Retail ETFs Gear Up for Black Friday

The day after Thanksgiving is still the biggest shopping day of the year.

Senior ETF Analyst
Reviewed by: Sumit Roy
Edited by: Sumit Roy

Black Friday might not be as frenzied as it used to be, but it’s still the busiest shopping day of the all-important holiday season. Over the past decade, retailers have increasingly offered deep discounts to entice shoppers into stores, and that has had major impact on the overall economy.

The retail holiday has slowly turned into Black November, with retailers extending deep deals all month long, but the day after Thanksgiving is still considered to be the start of the coveted shopping season.

"It is a social thing. I think people will [participate in it] to be out there together,” Anthony Johnson, head of the real estate management company Pegasus Group, said in a news report.

Black Friday will be the busiest shopping day of the season, followed by the Friday before Christmas and the day after Christmas, according to forecasts from Sensormatic Solutions.

The National Retail Federation says that 166.3 million Americans will shop during Thanksgiving weekend—a period that spans from Thanksgiving to Cyber Monday. If accurate, that would surpass the pre-pandemic high of 165.3 million shoppers from 2019.

Separately, the NRF forecasts that retail sales during the holiday months of November and December will climb 6-8% over 2021 levels, faster than the 10-year average of 4.9%.

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“NRF’s holiday forecast takes a number of factors into consideration, but the overall outlook is generally positive as consumer fundamentals continue to support economic activity. Despite record levels of inflation, rising interest rates and low levels of confidence, consumers have been steadfast in their spending and remain in the driver’s seat,” NRF Chief Economist Jack Kleinhenz wrote in the report.

If that’s the case, it bodes well for retail ETFs. The SPDR S&P Retail ETF (XRT), the VanEck Retail ETF (RTH) and the Amplify Online Retail ETF (IBUY) have all fallen this year as investors questioned whether consumers would keep spending in the face of high inflation.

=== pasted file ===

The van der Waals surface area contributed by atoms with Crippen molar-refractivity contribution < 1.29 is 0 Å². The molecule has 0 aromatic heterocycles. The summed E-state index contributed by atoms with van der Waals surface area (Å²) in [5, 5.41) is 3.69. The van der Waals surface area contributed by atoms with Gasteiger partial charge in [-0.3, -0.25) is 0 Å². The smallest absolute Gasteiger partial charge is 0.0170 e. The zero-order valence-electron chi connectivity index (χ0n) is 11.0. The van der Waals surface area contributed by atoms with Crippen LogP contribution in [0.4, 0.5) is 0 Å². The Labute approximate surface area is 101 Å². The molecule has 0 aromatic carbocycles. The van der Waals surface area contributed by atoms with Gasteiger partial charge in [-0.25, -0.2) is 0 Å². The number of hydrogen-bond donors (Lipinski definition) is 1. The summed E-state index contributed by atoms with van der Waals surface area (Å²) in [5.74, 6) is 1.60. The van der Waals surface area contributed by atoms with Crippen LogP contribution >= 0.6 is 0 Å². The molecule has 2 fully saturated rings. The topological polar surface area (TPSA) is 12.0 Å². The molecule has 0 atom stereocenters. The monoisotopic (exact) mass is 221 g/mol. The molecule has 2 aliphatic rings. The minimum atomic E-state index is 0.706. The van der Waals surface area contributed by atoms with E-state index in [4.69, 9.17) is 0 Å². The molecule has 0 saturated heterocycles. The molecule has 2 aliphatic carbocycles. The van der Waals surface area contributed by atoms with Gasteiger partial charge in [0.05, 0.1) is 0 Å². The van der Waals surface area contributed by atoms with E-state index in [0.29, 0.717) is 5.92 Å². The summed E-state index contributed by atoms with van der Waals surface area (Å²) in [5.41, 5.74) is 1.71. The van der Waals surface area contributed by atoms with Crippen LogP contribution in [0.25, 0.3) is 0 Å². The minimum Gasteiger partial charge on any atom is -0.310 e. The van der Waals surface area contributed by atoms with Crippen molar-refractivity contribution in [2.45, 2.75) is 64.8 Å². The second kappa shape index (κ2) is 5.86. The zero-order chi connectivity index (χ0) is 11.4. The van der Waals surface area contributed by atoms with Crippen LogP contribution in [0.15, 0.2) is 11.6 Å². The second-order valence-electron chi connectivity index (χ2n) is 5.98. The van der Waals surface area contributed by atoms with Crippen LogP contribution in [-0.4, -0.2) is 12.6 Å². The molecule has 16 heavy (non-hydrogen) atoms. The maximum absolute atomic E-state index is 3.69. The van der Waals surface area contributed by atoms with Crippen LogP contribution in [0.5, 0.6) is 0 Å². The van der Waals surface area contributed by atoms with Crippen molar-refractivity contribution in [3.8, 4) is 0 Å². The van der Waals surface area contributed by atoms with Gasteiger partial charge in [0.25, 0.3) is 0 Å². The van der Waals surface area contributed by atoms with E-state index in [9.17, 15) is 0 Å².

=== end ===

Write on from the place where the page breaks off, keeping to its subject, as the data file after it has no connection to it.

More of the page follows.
Year-to-date losses for the ETFs have ranged from 12% to 53%, the wide variation accounted for by the stark differences in the funds’ holdings.


NameWeightNameWeightName Weight 
Gap Inc.3.90%Etsy Inc2.80%
American Eagle Outfitters Inc.1.60%Mckesson Corp3.86%Ebay Inc2.73%
Abercrombie & Fitch Co. Class A1.56%Dollar General Corp3.30%Chewy Inc2.72%
Victoria's Secret & Company1.52%Autozone Inc3.11%Expedia Group Inc2.68%
Macy's Inc1.44%Sysco Corp3.03%Copart Inc2.68%
Buckle Inc.1.44%Lululemon Athletica Inc2.55%Shutterstock Inc2.66%
ODP Corporation1.44%Ross Stores Inc2.49%Doordash Inc2.66%
Burlington Stores Inc.1.41%Dollar Tree Inc2.18%Overstock Inc2.64%
Urban Outfitters Inc.1.39%Walgreens Boots Alliance Inc2.05%Revolve Group Inc2.61%
Ross Stores Inc.1.37%Kroger Co.1.99%Chegg Inc2.60%


Barring a major setback in the broader markets, a strong holiday shopping season could be an upside catalyst for all three ETFs.

Next week, we’ll get a better sense of how the holiday shopping season is shaping up as data on sales and foot traffic during Thanksgiving weekend start to trickle out.

Sumit Roy is the senior ETF analyst for, where he has worked for 13 years. He creates a variety of content for the platform, including news articles, analysis pieces, videos and podcasts.

Before joining, Sumit was the managing editor and commodities analyst for Hard Assets Investor. In those roles, he was responsible for most of the operations of HAI, a website dedicated to education about commodities investing.

Though he still closely follows the commodities beat, Sumit covers a much broader assortment of topics for, with a particular focus on stock and bond exchange-traded funds.

He is the host of’s Talk ETFs, a popular video series that features weekly interviews with thought leaders in the ETF industry. Sumit is also co-host of Exchange Traded Fridays,’s weekly podcast series.

He lives in the San Francisco Bay Area, where he enjoys climbing the city’s steep hills, playing chess and snowboarding in Lake Tahoe.